A picture book to show our children that Everyone Can Learn Math

Are you looking for a fun way to begin talking about math to your young children? Everyone Can Learn Math is the story of Amy who decides to push through her math anxieties and is the perfect book to instill a growth mindset in our kids.

I came across Alice's book Everyone Can Learn Math on Instagram a few months ago and finally asked if she'd be willing to write a guest post here about her amazing math picture book. 

I remember joking with my first principal about being at a party, someone proudly declaring that he can't do math and others joining in with high-fives. Suddenly everyone is bonding over pretzels and punch and their dislike of numbers. 

Financial Literacy Word Wall

I loved teaching Consumer Math. There's something so empowering about knowing how to work with percentages, how to budget and what all that fancy-sounding financial language means. Teaching teens personal finance was even empowering to me. It made me feel I was giving my students the tools they needed to avoid being taken advantage of financially, which can happen to any of us. In this post I want to show the parts of a new word wall that I made to support a financial literacy curriculum and talk a but about the misconceptions and questions that can arise in a Consumer Math class. All of the pieces seen in the photos below can be found in this financial literacy word wall.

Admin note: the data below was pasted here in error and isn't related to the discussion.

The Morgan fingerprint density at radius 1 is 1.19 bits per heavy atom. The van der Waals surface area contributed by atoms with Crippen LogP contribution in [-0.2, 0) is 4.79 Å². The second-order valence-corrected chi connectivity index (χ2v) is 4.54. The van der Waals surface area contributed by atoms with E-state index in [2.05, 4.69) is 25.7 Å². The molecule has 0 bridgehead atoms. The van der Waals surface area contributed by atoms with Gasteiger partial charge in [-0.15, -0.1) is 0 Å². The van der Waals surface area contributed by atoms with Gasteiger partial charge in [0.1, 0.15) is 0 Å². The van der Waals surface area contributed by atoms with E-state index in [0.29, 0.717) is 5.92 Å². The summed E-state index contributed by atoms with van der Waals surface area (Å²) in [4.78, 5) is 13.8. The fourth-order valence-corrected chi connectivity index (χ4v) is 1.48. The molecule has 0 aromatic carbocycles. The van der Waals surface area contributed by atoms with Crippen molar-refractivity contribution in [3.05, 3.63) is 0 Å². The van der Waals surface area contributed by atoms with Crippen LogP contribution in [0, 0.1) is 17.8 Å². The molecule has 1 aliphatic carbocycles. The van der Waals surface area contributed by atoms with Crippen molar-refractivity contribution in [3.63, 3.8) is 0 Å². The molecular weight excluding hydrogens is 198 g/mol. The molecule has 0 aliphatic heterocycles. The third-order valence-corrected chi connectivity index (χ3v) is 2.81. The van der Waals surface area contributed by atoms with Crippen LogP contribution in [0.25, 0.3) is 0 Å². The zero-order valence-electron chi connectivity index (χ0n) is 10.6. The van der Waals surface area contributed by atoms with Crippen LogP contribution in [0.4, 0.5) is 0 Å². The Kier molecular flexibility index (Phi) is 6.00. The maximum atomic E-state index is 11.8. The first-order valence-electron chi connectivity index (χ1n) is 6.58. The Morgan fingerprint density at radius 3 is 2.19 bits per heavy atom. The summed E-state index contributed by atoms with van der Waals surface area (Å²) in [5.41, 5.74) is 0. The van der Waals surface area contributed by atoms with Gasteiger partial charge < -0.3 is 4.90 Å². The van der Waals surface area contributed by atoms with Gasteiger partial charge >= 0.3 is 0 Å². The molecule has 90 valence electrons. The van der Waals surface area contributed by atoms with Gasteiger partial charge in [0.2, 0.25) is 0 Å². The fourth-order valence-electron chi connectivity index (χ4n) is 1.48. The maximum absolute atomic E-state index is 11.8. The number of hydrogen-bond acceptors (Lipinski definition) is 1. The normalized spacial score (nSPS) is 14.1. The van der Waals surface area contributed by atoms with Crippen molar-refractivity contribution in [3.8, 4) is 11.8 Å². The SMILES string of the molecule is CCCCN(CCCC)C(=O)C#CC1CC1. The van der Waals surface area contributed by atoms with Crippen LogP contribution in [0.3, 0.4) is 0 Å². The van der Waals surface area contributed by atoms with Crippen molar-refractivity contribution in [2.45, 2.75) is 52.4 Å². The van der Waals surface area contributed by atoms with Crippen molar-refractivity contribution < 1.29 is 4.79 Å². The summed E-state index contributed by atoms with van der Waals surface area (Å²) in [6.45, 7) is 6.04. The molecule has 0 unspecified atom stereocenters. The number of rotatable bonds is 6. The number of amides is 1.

I loved teaching Consumer Math. There's something so empowering about knowing how to work with percentages, how to budget and what all that fancy-sounding financial language means. 


Free posters for the book A Remainder of One

Do you love the book a Remainder of One? I do! It's an awesome book for teaching divisibility rules, repeated addition, multiplication and division with remainders to little ones and get them thinking about number sense right as young children. This set of free pdf posters were made to display while reading A Remainder of One. You can download them free from the link in this post.

Before our daughter was born, I watched a ton of TV. It was always on in the background. In fact, my husband and daughter are on a little father daughter outing right now so I popped on HGTV while writing this post. Old habits die hard!

Finding GCF and LCM with the Upside-down Cake Method

When I first came across the ladder method (ie: the upside-down cake method) for finding greatest common factors and lowest common multiples, I thought it was nothing short of complete genius. In this post, the cake method for finding GCF and LCM is explained. There are also free pdf math word wall references to download for your math classroom.

When I first came across the ladder method (ie: the upside-down cake method) for finding greatest common factors and lowest common multiples, I thought it was nothing short of complete genius. This was pretty recent, too! I love learning new methods for teaching math concepts. 

Prime factoring is super cool and extremely useful in building number sense, but if the goal is to find GCF and especially LCM, this cake method makes the process so much easier. 


Math is for Everyone! Poster

Here is a free math poster celebrating that Math is for Everyone!  This poster adds a big of growth mindset to a math classroom and reminds students that math is for all of us. You can download it from the dropbox link in the post. Each of the people in the circle is helping to hold a sign with a math symbol on it. At the top is a heart, because of course we love math.

"I'm not a math person."

"I just can't do it."

"My family is more full of readers than mathematicians."

"I was never good at math."

Hold up!

We are all math people!